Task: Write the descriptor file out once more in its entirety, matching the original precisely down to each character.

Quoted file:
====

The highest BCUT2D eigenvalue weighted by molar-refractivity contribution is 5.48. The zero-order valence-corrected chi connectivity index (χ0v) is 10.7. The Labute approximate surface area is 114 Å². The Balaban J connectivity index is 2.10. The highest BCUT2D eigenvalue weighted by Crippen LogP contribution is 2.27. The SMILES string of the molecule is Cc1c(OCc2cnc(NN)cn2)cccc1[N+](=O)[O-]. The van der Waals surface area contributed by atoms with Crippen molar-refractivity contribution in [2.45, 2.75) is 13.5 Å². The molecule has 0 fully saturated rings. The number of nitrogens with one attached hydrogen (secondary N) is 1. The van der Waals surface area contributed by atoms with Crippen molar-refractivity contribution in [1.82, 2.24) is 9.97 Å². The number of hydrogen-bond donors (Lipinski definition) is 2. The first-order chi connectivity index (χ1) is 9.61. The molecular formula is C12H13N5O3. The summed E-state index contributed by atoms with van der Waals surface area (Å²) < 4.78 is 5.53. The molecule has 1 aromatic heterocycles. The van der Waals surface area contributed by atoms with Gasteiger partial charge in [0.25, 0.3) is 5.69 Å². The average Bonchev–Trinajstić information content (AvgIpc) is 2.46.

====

The highest BCUT2D eigenvalue weighted by molar-refractivity contribution is 5.48. The zero-order valence-corrected chi connectivity index (χ0v) is 10.7. The Labute approximate surface area is 114 Å². The Balaban J connectivity index is 2.10. The highest BCUT2D eigenvalue weighted by Crippen LogP contribution is 2.27. The SMILES string of the molecule is Cc1c(OCc2cnc(NN)cn2)cccc1[N+](=O)[O-]. The van der Waals surface area contributed by atoms with Crippen molar-refractivity contribution in [2.45, 2.75) is 13.5 Å². The molecule has 0 fully saturated rings. The number of nitrogens with one attached hydrogen (secondary N) is 1. The van der Waals surface area contributed by atoms with Crippen molar-refractivity contribution in [1.82, 2.24) is 9.97 Å². The number of hydrogen-bond donors (Lipinski definition) is 2. The first-order chi connectivity index (χ1) is 9.61. The molecular formula is C12H13N5O3. The summed E-state index contributed by atoms with van der Waals surface area (Å²) < 4.78 is 5.53. The molecule has 1 aromatic heterocycles. The van der Waals surface area contributed by atoms with Gasteiger partial charge in [0.25, 0.3) is 5.69 Å². The average Bonchev–Trinajstić information content (AvgIpc) is 2.46.